The man behind smart Australian software uncovering financial market cheats has won a $250,000 science prize

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Entrepreneur Michael Aitken has been awarded a Prime Minister’s Prize for science for developing software to identify rigging in the financial markets.

Professor Aitken, from the Capital Markets Cooperative Research Centre in Sydney, got the $250,000 prize for innovation by creating and commercialising tools to make markets fairer and more efficient.

His service captures two million trades per second, enabling rapid analysis of markets to detect fraud.

Bought by the Nasdaq, it now watches over most of the world’s stock markets.

“The SMARTS markets surveillance service enables us to identify whether people are rigging the marketplace and, if they are … they can be caught,” Aitken says.

Michael Aitken. Image: Supplied.

“The economic impact of that is that 55 exchanges and regulators and 120 brokers across 50 countries now use that service.”

The New Zealand-born scientist is now applying the same technology framework and markets know-how to improve health, mortgage and other markets.

He says there are billions of dollars of potential savings in health expenditure in Australia alone.

The winners of the 2016 Prime Minister’s prizes for science (the first two each get $250,000 prize money and the rest $50,000 each):

  • 2016 Prime Minister’s Prize for Science. Rick Shine, The University of Sydney. Teaching Australia’s peak predators, such as snakes and lizards, how to avoid cane toads.
  • Innovation: Michael Aitken, Capital Markets CRC.
  • New Innovators: Colin Hall, University of South Australia. A new manufacturing process that allows plastic to replace glass and metal, making aircraft, spacecraft and whitegoods lighter and more efficient.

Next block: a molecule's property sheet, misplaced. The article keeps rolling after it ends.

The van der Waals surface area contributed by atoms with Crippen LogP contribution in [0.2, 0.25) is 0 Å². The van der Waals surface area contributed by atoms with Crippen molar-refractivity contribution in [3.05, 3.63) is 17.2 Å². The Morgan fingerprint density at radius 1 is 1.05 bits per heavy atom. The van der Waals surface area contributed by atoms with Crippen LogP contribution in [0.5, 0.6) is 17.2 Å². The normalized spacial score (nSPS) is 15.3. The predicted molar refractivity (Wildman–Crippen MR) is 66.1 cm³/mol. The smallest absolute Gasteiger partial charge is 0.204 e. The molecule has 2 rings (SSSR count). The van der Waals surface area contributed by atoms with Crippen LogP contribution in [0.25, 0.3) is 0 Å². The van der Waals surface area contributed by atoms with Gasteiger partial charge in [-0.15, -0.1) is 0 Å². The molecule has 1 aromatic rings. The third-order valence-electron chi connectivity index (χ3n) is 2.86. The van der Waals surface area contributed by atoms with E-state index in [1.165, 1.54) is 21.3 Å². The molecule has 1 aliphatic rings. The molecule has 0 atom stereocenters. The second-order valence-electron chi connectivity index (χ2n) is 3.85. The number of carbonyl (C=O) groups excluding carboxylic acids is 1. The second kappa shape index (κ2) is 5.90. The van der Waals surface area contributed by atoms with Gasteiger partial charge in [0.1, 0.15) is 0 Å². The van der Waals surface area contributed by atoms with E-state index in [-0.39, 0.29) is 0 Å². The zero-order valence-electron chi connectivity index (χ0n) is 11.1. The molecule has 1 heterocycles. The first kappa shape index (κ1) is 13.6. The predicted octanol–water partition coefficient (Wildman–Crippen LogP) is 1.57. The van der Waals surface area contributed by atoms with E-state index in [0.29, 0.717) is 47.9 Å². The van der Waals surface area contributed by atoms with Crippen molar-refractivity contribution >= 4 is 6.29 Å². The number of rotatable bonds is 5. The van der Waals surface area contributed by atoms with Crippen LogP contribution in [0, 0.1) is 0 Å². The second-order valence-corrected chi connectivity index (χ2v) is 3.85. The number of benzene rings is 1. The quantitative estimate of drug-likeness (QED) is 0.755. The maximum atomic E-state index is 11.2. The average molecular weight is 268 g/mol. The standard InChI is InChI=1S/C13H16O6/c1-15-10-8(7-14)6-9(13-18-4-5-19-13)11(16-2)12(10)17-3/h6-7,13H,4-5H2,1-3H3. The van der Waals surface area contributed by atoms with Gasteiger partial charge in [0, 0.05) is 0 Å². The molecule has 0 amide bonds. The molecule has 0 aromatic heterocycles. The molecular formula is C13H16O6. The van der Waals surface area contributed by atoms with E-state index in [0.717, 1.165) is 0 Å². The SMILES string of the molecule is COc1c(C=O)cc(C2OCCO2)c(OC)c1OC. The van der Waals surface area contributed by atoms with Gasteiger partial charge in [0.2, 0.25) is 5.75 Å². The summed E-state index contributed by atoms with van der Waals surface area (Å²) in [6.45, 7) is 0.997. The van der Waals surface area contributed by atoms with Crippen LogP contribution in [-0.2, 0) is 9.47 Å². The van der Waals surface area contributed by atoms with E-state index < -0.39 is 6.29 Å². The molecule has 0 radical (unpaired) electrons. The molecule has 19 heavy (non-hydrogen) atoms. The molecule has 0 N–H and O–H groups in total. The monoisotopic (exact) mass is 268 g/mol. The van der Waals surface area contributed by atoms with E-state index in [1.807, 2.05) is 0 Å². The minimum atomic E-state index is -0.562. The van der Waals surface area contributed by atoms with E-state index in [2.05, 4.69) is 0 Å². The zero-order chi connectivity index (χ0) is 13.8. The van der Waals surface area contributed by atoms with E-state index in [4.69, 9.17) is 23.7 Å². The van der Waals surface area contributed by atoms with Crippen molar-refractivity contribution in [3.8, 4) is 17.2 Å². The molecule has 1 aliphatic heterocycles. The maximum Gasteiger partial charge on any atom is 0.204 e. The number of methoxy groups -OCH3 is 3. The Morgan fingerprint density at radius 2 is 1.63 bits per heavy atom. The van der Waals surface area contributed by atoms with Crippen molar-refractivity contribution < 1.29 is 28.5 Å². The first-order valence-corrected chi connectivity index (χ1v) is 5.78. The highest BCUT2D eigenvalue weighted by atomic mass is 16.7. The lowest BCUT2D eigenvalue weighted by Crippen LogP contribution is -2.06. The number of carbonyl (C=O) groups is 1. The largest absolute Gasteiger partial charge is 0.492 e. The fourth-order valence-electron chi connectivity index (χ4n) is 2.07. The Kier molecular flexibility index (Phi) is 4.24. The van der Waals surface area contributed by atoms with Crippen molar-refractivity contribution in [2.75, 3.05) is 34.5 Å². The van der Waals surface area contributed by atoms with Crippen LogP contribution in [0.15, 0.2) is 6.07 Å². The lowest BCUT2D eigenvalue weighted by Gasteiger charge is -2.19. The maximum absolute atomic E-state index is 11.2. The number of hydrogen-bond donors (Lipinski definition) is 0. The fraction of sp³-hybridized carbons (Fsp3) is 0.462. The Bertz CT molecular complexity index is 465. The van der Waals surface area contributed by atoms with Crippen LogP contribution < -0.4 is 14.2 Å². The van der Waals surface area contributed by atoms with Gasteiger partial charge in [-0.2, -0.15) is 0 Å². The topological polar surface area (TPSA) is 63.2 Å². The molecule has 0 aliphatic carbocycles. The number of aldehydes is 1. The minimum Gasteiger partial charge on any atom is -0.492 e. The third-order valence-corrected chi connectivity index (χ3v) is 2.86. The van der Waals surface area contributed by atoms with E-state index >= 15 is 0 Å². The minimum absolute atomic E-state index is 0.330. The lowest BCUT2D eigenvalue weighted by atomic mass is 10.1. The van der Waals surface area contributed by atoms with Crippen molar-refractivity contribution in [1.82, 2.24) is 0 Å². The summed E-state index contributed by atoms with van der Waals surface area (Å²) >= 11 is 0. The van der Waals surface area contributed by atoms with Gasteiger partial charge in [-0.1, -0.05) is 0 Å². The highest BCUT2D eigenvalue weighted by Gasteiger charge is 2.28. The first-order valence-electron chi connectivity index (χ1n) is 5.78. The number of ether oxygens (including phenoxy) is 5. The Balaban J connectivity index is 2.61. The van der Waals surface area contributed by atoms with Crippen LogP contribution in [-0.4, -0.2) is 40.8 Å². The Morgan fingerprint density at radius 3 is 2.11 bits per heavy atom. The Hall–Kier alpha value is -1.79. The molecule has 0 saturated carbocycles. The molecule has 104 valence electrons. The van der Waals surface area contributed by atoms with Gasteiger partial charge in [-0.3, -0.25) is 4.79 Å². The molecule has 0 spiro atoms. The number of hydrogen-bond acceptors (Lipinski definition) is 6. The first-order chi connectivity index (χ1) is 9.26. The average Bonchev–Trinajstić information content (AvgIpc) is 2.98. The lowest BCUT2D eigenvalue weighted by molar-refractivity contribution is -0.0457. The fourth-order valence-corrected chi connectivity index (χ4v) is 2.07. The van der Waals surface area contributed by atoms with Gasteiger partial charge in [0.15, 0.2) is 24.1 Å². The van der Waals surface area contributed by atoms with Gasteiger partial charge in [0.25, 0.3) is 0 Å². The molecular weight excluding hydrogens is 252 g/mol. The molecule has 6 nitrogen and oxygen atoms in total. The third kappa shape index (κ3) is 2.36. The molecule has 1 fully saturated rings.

• Malcolm McIntosh Prize for Physical Scientist of the Year: Richard Payne, The University of Sydney. He sees a peptide or protein in nature, such as in a blood sucking tick, then recreates and re-engineers the molecule to create new drugs, including anti-clotting agents to treat stroke.
  • Frank Fenner Prize for Life Scientist of the Year: Kerrie Wilson, University of Queensland. Helping governments to make smart investments in conservation.
  • Prime Minister’s Prize for Excellence in Science Teaching in Secondary Schools: Suzy Urbaniak, Kent Street Senior High School, Perth. A geo-scientist who has turned classrooms into rooms full of young scientists, giving them the freedom to develop their own investigations and find their own solutions.
  • Prime Minister’s Prize for Excellence in Science Teaching in Primary Schools: Gary Tilley, Seaforth Public School, Sydney. He is mentoring the next generation of maths and science teachers to improve the way these subjects are taught in primary schools. He says once students are switched onto science, their literacy, numeracy and investigative skills all improve.

The awards will be presented by prime minister Malcolm Turnbull at a dinner in Canberra tonight.

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